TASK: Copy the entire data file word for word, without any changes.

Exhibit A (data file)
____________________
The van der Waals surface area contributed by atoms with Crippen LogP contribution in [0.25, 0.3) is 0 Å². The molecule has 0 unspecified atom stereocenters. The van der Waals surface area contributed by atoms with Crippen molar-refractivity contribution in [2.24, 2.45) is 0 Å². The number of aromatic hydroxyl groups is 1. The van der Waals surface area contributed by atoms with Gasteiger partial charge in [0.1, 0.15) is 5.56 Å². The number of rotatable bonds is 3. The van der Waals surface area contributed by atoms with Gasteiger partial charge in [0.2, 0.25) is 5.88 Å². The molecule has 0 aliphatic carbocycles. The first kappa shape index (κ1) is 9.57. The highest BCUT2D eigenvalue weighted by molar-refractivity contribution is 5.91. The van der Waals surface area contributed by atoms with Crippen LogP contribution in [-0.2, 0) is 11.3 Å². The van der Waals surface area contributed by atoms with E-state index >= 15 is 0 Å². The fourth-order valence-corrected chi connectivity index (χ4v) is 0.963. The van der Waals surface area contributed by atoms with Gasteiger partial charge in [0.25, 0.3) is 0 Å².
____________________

The van der Waals surface area contributed by atoms with Crippen LogP contribution in [0.25, 0.3) is 0 Å². The molecule has 0 unspecified atom stereocenters. The van der Waals surface area contributed by atoms with Crippen molar-refractivity contribution in [2.24, 2.45) is 0 Å². The number of aromatic hydroxyl groups is 1. The van der Waals surface area contributed by atoms with Gasteiger partial charge in [0.1, 0.15) is 5.56 Å². The number of rotatable bonds is 3. The van der Waals surface area contributed by atoms with Gasteiger partial charge in [0.2, 0.25) is 5.88 Å². The molecule has 0 aliphatic carbocycles. The first kappa shape index (κ1) is 9.57. The highest BCUT2D eigenvalue weighted by molar-refractivity contribution is 5.91. The van der Waals surface area contributed by atoms with Crippen LogP contribution in [-0.2, 0) is 11.3 Å². The van der Waals surface area contributed by atoms with E-state index >= 15 is 0 Å². The fourth-order valence-corrected chi connectivity index (χ4v) is 0.963. The van der Waals surface area contributed by atoms with Gasteiger partial charge in [0.25, 0.3) is 0 Å².